Two Afghan Soldiers Killed, Five Wounded in IED Strike
American Forces Press Service
WASHINGTON, May 16, 2005 Two Afghan soldiers died and another five were wounded May 14 when their vehicle hit a roadside bomb.
The wounded were evacuated to Kandahar Airfield.
Officials noted that experts determined that the improvised explosive device used to kill the soldiers was a landmine packed with additional explosives. Nearly 6 kilograms more of explosives were used in the attack, creating a crater more than two meters in diameter and nearly a meter deep.
"Our servicemembers work with, train with and live with Afghan security forces and the Afghan National Army every day," said Army Brig. Gen. James G. Champion, deputy commanding general for operations for Combined Joint Task Force 76. "An attack on them affects us all. Not only are the attackers killing the people charged with ensuring the safety and continued security of the Afghan people, but they are killing some of their own."
The Afghan forces were traveling in a routine convoy that detoured around a bridge through a dry creek bed, where it hit the mine.
Elsewhere, Afghan citizens led coalition forces to two improvised explosive devices, and a rocket attack on a coalition base near the Pakistani border was averted May 15 in Afghanistan.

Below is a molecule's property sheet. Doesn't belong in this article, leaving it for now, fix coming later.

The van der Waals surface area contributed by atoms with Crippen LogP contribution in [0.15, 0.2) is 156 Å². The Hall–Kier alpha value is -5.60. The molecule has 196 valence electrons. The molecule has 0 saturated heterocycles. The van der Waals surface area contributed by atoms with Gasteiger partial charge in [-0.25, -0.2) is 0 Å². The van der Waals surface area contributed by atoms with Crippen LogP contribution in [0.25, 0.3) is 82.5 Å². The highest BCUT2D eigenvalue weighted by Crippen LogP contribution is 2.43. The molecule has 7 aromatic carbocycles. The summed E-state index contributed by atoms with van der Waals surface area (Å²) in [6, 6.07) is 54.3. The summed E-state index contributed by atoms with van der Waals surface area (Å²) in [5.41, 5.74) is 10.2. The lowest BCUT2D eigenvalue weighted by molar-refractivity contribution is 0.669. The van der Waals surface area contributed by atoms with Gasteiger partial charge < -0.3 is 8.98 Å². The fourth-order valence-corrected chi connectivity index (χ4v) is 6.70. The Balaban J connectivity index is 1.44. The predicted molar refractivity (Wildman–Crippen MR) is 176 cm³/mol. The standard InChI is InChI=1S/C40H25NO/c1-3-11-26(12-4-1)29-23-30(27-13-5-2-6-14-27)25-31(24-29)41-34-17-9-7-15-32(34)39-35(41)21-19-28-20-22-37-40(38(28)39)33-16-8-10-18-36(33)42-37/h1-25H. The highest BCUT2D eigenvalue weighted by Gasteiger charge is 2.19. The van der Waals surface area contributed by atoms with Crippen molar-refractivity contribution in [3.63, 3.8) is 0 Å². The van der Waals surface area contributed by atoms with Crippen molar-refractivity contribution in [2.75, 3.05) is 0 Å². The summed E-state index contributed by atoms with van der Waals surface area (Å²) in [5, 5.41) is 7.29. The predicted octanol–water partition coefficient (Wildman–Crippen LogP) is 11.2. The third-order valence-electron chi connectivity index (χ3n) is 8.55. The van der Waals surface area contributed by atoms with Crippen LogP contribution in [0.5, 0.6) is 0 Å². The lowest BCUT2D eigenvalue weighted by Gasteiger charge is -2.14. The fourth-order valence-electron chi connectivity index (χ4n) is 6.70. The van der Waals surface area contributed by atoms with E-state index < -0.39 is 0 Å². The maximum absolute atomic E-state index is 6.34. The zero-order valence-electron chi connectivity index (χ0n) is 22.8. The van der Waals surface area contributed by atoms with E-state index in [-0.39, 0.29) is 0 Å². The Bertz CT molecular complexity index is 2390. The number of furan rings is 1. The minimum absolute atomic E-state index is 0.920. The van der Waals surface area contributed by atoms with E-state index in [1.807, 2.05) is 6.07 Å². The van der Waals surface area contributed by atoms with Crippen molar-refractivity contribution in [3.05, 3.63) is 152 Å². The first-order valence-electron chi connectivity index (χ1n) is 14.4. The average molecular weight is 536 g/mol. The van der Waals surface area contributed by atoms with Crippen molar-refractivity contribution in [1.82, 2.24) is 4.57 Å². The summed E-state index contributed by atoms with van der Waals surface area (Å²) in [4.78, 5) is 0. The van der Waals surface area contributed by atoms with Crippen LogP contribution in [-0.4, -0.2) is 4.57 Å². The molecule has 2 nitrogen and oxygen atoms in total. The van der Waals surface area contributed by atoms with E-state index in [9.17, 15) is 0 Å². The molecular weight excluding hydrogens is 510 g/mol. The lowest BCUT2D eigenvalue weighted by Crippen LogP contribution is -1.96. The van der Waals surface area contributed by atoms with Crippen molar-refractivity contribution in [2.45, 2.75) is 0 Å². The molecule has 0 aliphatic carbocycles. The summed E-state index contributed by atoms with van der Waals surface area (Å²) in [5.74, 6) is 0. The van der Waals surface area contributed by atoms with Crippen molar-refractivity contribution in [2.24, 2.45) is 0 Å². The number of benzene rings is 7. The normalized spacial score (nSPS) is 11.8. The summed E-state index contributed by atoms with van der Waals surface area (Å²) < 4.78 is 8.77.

A citizen discovered one improvised explosive device along a road near Orgun-E containing nearly nine kilograms of plastic explosives. Two children led soldiers to the other IED's location, where it was buried with wires protruding along a road north of Salerno, officials said.
Explosive ordnance experts safely disposed of both IEDs.
"Nine kilograms of explosives could easily injure dozens of innocent people," said 1st Lt. Fidel Arvelo, executive officer for the Explosives Ordnance Disposal Control Team. "These devices are incredibly powerful and at the same time unstable. Insurgents use a variety of methods to detonate them, and they routinely put the lives of innocent Afghans at risk. It's not surprising that Afghans turn these devices in to Afghan National Police or coalition forces.
The rocket attack was avoided when a coalition patrol near the Pakistan border came across two rockets set to launch with a timer and aimed at a coalition base. The troops confiscated the timing device and destroyed the rockets.
(Compiled from Combined Forces Command Afghanistan press releases.)